‘I’m always cautious and conscious of what I’m sharing – as they get older, giving my daughters privacy is important’
Instagrammer shoots one, or a series, of constructed photographs for an agreed fee (Clemmie clearly labels these kinds of posts when she does them). We’re speaking today because Clemmie has now landed her first gig at the next level: a design collaboration.
Clemmie says that she became familiar with British jewellery designer Rachel Jackson’s work via social media two years ago. ‘She messaged me on Instagram and said, “I’m a jeweller, I’m a mum, I’d love to send you a piece from the collection,”’ she explains. ‘I loved what she was doing, and I ended up buying things for my family as well. It was a dream when she asked me to collaborate.’
For inspiration, Clemmie looked to her own jewellery box – especially sentimental pieces, like her grandmother’s charm bracelets. ‘I haven’t put my name to anything like this before,’ Clemmie says. ‘So it was important to me that it was personal.’
When it came to shooting the campaign imagery, Clemmie couldn’t resist getting her family involved. ‘I said it definitely needs to be people in our lives that we love; we can’t use models as it won’t work. That’s when we decided to bring in my children – doing the shoot together was so fun.’
Incredibly business-savvy, over the years the Hoopers have gleaned many lessons about what ‘works’ and what doesn’t. Of herself and her husband, Clemmie was the first to start blogging, but he quickly caught her up and now both have released parenting books. They also share a limited company, and have done campaigns with household names from Boden to Persil.
‘Simon’s posts have a very different style to mine and he only posts in the evening, as that’s when his engagement is highest,’ she says. ‘His one umbrella is fatherhood, so it’s all about himself and the kids, whereas I’ve got a few more arms to mine through fashion and interiors. Simon is “owning” the children, really, so I’ve been bringing a lot more midwifery back on to my page.’
Brands now ask the pair for their insight and tailor their deals accordingly. ‘A trainer company might ask us to do a campaign together and to post about the trainers with pictures of the family doing stuff,’ she says. ‘But we learned that if we put it on our channels at the same time, it doesn’t work. Also, a brand came to me recently with a deal
and I passed it on to Simon – their idea was for me, the mum, to be doing the housework and I thought that was sexist. When we fed that back they loved our new approach.’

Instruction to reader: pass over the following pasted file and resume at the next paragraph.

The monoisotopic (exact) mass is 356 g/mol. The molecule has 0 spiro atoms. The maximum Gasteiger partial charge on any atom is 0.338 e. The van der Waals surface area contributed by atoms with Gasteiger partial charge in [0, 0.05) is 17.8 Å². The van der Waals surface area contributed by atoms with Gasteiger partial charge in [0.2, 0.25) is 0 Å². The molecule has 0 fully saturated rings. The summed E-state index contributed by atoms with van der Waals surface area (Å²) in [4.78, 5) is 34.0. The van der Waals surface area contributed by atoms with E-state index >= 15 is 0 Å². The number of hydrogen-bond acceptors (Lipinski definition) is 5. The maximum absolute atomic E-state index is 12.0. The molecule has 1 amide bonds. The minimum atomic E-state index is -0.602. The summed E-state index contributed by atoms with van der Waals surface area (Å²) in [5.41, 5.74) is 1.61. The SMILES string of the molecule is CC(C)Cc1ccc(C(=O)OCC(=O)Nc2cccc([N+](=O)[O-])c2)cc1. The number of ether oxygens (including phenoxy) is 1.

Having the whole family become famous on social media has had its highs and lows. Google the Hoopers, and you’ll find detailed rundowns of every element of their lives: the birth weights of their children, the family’s holiday photos, pictures of bath time/ bedtime/any time. While she’s had plenty of benefits (sponsored holidays, free handbags etc), Clemmie says that she’s also learned a lot about oversharing. ‘Two years ago, I wouldn’t have thought twice about posting a “back to school” picture of the kids,’ she says. ‘But now I wouldn’t do it. With the amount of followers we have collectively, I’m more conscious about safeguarding the kids, and people recognising their uniforms.’
So was her hiatus in May helpful? ‘I just needed to step away from it,’ she says with a long exhale. ‘The trolling was very intense. I was at a crossroads, wondering if I wanted to carry on with Instagram. The amount of time I spent on it was becoming a big issue – and you’re answerable to a lot of people. When your following gets to a certain size it is very difficult. I felt like a pressure cooker trying to reply to everyone. It was great to take time out and set myself some new rules.’
Living in two worlds – a reality and a fantasy – at once is undoubtedly a challenge. So if she had to give up one of her careers, which would she choose? She doesn’t hesitate: ‘Instagram. Midwifery is what I love the most; I’ll never get bored of it.
‘Instagram is just a snippet of someone’s life,’ she adds. ‘I still emptied the dishwasher today. I went to work, paid my bills and shouted at my kids to make their beds. There are 24 hours in a day, and, at most, I’ve shown you one minute of mine.’
Previous page Clemmie with daughters Marnie (left) and Anya. Above This series of posts got more than 100,000 ‘likes’ on Instagram
Above Statement Charm Necklace plus charms, £285, RJL x MOD Collection (racheljackson london.com). Below Clemmie with Rachel.Right, from top The Hooper clan; Clemmie with a fellow midwife